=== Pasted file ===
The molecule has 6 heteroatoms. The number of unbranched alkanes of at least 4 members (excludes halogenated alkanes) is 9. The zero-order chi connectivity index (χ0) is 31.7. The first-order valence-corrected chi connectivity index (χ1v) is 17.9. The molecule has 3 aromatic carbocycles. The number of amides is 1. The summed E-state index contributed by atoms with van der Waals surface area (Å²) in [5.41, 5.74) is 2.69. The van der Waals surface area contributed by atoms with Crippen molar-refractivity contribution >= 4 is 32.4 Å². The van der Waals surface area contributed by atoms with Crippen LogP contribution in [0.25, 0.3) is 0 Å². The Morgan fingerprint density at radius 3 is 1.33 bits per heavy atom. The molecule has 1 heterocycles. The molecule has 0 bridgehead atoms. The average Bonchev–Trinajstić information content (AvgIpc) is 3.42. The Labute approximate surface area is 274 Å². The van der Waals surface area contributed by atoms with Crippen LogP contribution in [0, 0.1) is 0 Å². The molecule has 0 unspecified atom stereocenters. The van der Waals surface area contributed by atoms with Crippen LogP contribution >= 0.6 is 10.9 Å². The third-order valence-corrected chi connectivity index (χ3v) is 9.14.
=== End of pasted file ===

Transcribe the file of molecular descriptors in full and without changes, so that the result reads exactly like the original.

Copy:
The molecule has 6 heteroatoms. The number of unbranched alkanes of at least 4 members (excludes halogenated alkanes) is 9. The zero-order chi connectivity index (χ0) is 31.7. The first-order valence-corrected chi connectivity index (χ1v) is 17.9. The molecule has 3 aromatic carbocycles. The number of amides is 1. The summed E-state index contributed by atoms with van der Waals surface area (Å²) in [5.41, 5.74) is 2.69. The van der Waals surface area contributed by atoms with Crippen molar-refractivity contribution >= 4 is 32.4 Å². The van der Waals surface area contributed by atoms with Crippen LogP contribution in [0.25, 0.3) is 0 Å². The Morgan fingerprint density at radius 3 is 1.33 bits per heavy atom. The molecule has 1 heterocycles. The molecule has 0 bridgehead atoms. The average Bonchev–Trinajstić information content (AvgIpc) is 3.42. The Labute approximate surface area is 274 Å². The van der Waals surface area contributed by atoms with Crippen LogP contribution in [0, 0.1) is 0 Å². The molecule has 0 unspecified atom stereocenters. The van der Waals surface area contributed by atoms with Crippen LogP contribution >= 0.6 is 10.9 Å². The third-order valence-corrected chi connectivity index (χ3v) is 9.14.